Spiritual Renewal and Holiness

Confiding in the Bishops, John Paul shares his conviction “of the urgent need for a genuine spiritual renewal in the life of the Church” in the United States (5.1). The many preoccupations he mentions throughout his talks undoubtedly furnish the reason for this pressing appeal. Above all, the new evangelization of the Church in America must be grounded in “a profound spiritual renewal … the holiness of her members and communities”(11.3). The Pope also reminds the Bishops that “holiness of life is of the essence of the Church’s mission and ministry” (3.1).

This call to holiness “needs to be presented once more in all its evangelical urgency” (3.1). In the period before the Jubilee of 2000, “the Holy Spirit is summoning the Church to purification, repentance and renewed spiritual fervor” (7.2). Every aspect of ecclesial reform “must have as its goal the revitalization and growth of grace in our hearts, the deepening of communion with the Triune God” (8.3). If such a spiritual revolution fails to materialize in America, any other changes will be in vain.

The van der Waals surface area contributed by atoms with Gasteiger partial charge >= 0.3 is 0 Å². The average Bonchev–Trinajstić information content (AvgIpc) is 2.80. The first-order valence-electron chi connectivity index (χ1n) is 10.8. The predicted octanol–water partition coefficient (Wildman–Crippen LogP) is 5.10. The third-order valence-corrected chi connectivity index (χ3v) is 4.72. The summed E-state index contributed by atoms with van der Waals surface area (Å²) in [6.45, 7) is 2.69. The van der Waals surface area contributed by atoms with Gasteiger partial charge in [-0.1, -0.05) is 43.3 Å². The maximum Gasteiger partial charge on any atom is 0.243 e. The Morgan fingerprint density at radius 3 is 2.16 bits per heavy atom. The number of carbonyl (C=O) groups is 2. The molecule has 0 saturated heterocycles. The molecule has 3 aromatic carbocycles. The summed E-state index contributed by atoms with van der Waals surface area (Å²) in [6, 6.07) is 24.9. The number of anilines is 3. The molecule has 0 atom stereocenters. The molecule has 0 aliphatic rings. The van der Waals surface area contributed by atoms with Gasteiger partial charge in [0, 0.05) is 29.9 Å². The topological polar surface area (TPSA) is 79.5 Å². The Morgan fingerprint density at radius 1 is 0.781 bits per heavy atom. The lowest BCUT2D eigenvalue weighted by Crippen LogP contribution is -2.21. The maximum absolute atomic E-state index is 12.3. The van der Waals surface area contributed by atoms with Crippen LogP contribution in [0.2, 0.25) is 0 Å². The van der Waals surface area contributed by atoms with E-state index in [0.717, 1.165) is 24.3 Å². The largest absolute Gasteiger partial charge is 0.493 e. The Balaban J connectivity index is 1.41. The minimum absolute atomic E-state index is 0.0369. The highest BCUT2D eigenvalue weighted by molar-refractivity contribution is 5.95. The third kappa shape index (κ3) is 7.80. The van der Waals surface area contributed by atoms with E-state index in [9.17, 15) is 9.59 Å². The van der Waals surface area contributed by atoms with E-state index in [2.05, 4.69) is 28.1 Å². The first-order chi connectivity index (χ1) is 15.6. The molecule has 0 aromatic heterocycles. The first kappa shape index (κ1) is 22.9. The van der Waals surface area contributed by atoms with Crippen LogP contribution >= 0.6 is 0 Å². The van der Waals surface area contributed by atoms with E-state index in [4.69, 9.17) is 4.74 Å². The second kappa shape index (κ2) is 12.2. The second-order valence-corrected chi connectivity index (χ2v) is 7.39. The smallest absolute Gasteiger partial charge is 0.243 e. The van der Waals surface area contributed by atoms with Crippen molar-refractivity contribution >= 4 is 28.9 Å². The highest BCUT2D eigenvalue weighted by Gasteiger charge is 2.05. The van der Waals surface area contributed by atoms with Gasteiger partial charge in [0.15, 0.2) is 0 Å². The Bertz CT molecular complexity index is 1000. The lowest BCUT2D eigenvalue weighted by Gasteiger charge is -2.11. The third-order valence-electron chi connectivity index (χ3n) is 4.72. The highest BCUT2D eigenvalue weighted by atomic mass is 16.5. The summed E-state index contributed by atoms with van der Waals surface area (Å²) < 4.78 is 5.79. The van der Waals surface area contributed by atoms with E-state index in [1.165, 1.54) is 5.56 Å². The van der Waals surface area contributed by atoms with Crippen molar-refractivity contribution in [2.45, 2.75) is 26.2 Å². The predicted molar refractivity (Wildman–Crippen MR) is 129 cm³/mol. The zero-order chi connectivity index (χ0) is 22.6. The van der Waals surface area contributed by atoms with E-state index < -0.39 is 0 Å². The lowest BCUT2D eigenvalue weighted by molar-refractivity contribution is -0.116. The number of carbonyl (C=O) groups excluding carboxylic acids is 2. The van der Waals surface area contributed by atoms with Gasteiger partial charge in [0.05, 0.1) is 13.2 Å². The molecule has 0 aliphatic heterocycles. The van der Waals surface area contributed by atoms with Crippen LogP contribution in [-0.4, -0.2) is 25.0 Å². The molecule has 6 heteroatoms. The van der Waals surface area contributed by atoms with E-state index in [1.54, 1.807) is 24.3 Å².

The time, however, is ripe for such a renewal. John Paul frequently recalls that “despite the inroads of secularization, people crave a genuine experience of God in prayer and an inner spiritual life as antidotes to the dehumanizing elements in modern living” (1.2). He goes even further, observing that “the often silent pilgrimage to the living Truth … is a`sign of the times’ ” (3.3). People are searching for meaning. The Holy Father reminds the Bishops that they “cannot ignore the deep desires that are stirring in people’s hearts today. In spite of negative signs, many hunger for an authentic and challenging spirituality … and young people especially are looking for a solid foundation upon which to build their lives” (7.2).A growing “spiritual thirst” and a “longing for transcendence” are increasingly manifest (10.2). This religious yearning challenges the Bishops to proclaim enthusiastically “the fullness, relevance, and unifying force of the mystery of Christ” (10.2). Even more, John Paul thinks that the authentic renewal of ecclesial life depends on “the apostolate of prayer rooted in faith, strengthened by the sacramental and liturgical life, and active in charity” (7.3). In order to satisfy Americans’ longing for God, Bishops are “to be teachers of truly Christian prayer” (7.3).